The House will take a hard look at President Donald Trump’s healthcare plan this week, as Republicans scramble to hammer out an agreement.
But there’s no guarantee the Senate will be able to approve it, and the House plan could fall apart on its own.
The bill would replace Obamacare, or at least a lot of it, with a plan that’s much less generous to Americans with pre-existing conditions and a massive expansion of Medicaid.
Republicans are aiming to enact a health-care law with a major focus on lower-income people and women, but it’s unclear if that’s what’s in the GOP bill.
Republicans have been working on a plan to repeal and replace Obamacare since last July, but they’re still not close to a final bill.
The Congressional Budget Office has projected that the GOP plan would cause 11 million more Americans to lose health insurance by 2026, and a number of independent analyses have suggested it could cause the number of Americans with preexisting conditions to increase by a third or more.
In an effort to get a bill out of the House, the House passed a version of the AHCA that would give states more flexibility in choosing their Medicaid programs.
It also would give people with preexcited conditions greater access to coverage.
But the Senate is taking a different approach.
It’s planning to take up the House bill this week and pass it on its floor before the end of the month.
House Republicans want to move on to other legislation that would address the ACA’s most important issues, including Medicaid expansion and tax reform.
And Senate Republicans have signaled they’re likely to vote on their own version of AHCA next week.
A number of Senate Republicans are already on record in opposition to the House AHCA.
They’ve already said they’re not looking to pass a version that eliminates the Medicaid expansion or tax overhaul that’s part of the GOP’s health-reform package, but rather a version with a number less generous than the one the House is currently working on.
Senate Majority Leader Mitch McConnell, R-Ky., told reporters this week that Republicans are “taking a more aggressive approach” to repeal-and-replace legislation.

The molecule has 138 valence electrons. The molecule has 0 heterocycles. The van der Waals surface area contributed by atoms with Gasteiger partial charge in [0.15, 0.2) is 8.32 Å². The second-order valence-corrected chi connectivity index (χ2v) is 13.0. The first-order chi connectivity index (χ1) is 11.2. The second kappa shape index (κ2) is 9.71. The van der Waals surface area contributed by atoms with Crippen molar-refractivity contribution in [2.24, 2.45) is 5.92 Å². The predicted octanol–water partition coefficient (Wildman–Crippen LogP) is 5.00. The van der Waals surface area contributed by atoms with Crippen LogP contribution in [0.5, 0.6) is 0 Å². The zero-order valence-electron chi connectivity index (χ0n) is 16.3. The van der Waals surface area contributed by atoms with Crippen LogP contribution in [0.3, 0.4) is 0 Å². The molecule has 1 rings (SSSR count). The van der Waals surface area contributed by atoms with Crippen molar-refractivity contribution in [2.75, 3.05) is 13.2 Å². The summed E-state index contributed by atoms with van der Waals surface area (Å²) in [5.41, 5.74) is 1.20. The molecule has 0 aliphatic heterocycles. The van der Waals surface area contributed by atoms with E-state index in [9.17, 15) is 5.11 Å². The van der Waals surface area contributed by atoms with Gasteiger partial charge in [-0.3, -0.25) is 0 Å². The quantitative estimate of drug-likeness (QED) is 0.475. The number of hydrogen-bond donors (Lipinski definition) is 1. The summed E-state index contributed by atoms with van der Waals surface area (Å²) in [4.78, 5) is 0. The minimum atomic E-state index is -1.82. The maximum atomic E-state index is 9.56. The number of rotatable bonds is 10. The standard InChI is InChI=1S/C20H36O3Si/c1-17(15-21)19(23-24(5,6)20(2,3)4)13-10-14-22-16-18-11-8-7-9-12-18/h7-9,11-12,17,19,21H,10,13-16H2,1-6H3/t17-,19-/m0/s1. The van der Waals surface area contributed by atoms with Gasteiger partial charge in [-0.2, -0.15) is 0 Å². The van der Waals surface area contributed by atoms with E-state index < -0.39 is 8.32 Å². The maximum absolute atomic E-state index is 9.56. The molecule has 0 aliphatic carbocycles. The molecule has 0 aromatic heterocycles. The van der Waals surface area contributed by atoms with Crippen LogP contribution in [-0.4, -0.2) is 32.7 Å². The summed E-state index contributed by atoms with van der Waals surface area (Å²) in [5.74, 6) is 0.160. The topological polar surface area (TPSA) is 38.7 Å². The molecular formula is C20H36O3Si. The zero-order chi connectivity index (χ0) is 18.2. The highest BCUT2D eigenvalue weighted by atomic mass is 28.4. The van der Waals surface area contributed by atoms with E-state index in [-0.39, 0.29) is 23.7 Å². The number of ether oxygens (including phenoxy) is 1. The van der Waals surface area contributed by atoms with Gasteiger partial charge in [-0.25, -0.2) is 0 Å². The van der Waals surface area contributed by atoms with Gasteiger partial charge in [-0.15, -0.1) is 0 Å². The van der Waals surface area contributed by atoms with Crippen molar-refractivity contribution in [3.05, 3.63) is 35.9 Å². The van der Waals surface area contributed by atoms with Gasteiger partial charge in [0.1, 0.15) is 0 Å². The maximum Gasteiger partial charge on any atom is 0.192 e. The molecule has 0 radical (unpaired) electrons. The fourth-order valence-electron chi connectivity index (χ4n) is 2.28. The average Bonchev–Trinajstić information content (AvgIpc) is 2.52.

But the Senate hasn’t made clear whether it wants to vote next week on a version without the Medicaid and tax changes included.
The House plan is also likely to be more generous than any of the Senate’s current versions.
Under the House version, people with pre of any preexisted condition would get more assistance than the Senate bill.
But under the Senate plan, people without pre-existed conditions would be given less assistance than under the House.
The AHCA is designed to give states flexibility in setting up Medicaid programs to help lower- and middle-income Americans, but there are also provisions that would make the ACA a lot less generous for those with preexisting conditions.
The Senate bill would also eliminate some tax breaks for the wealthy, while leaving many tax breaks untouched.
The bill also doesn’t provide a way to increase insurance coverage for people with high-risk conditions like preexistent heart conditions, diabetes and cancer.
The Senate plan also doesn´t include any replacement for Obamacare’s subsidies that lower out-of-pocket costs for low- and moderate-income adults.
The AHCA does include a tax credit for people to help them afford insurance, but only if they are able to afford it.
That would be a big change from the House proposal, which includes a tax break for people who can afford it, but no tax break to help people with low-income families.